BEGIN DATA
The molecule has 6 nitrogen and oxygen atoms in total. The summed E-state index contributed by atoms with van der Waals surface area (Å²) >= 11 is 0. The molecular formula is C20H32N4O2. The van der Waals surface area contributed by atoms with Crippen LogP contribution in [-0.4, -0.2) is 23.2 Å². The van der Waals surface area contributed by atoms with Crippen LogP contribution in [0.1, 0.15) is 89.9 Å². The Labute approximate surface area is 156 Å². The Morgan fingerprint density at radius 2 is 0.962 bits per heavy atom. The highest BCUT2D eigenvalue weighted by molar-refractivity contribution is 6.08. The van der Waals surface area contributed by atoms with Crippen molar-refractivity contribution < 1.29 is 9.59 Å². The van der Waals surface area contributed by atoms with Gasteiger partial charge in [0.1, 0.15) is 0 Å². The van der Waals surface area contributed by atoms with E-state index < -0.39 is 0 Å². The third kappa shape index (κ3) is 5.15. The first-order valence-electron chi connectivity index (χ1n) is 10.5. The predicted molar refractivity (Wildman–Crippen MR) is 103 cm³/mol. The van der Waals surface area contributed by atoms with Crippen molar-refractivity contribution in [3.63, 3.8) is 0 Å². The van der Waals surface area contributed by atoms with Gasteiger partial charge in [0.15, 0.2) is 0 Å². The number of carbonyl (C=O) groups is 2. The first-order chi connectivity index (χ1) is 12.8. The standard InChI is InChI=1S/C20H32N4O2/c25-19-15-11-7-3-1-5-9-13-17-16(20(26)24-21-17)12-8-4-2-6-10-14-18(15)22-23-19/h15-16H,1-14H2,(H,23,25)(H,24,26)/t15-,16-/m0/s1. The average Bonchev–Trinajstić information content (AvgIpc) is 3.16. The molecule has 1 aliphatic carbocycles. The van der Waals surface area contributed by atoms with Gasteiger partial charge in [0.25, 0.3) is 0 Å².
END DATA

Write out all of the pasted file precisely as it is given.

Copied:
The molecule has 6 nitrogen and oxygen atoms in total. The summed E-state index contributed by atoms with van der Waals surface area (Å²) >= 11 is 0. The molecular formula is C20H32N4O2. The van der Waals surface area contributed by atoms with Crippen LogP contribution in [-0.4, -0.2) is 23.2 Å². The van der Waals surface area contributed by atoms with Crippen LogP contribution in [0.1, 0.15) is 89.9 Å². The Labute approximate surface area is 156 Å². The Morgan fingerprint density at radius 2 is 0.962 bits per heavy atom. The highest BCUT2D eigenvalue weighted by molar-refractivity contribution is 6.08. The van der Waals surface area contributed by atoms with Crippen molar-refractivity contribution < 1.29 is 9.59 Å². The van der Waals surface area contributed by atoms with Gasteiger partial charge in [0.1, 0.15) is 0 Å². The van der Waals surface area contributed by atoms with E-state index < -0.39 is 0 Å². The third kappa shape index (κ3) is 5.15. The first-order valence-electron chi connectivity index (χ1n) is 10.5. The predicted molar refractivity (Wildman–Crippen MR) is 103 cm³/mol. The van der Waals surface area contributed by atoms with Crippen molar-refractivity contribution in [3.63, 3.8) is 0 Å². The van der Waals surface area contributed by atoms with Gasteiger partial charge in [0.15, 0.2) is 0 Å². The number of carbonyl (C=O) groups is 2. The first-order chi connectivity index (χ1) is 12.8. The standard InChI is InChI=1S/C20H32N4O2/c25-19-15-11-7-3-1-5-9-13-17-16(20(26)24-21-17)12-8-4-2-6-10-14-18(15)22-23-19/h15-16H,1-14H2,(H,23,25)(H,24,26)/t15-,16-/m0/s1. The average Bonchev–Trinajstić information content (AvgIpc) is 3.16. The molecule has 1 aliphatic carbocycles. The van der Waals surface area contributed by atoms with Gasteiger partial charge in [0.25, 0.3) is 0 Å².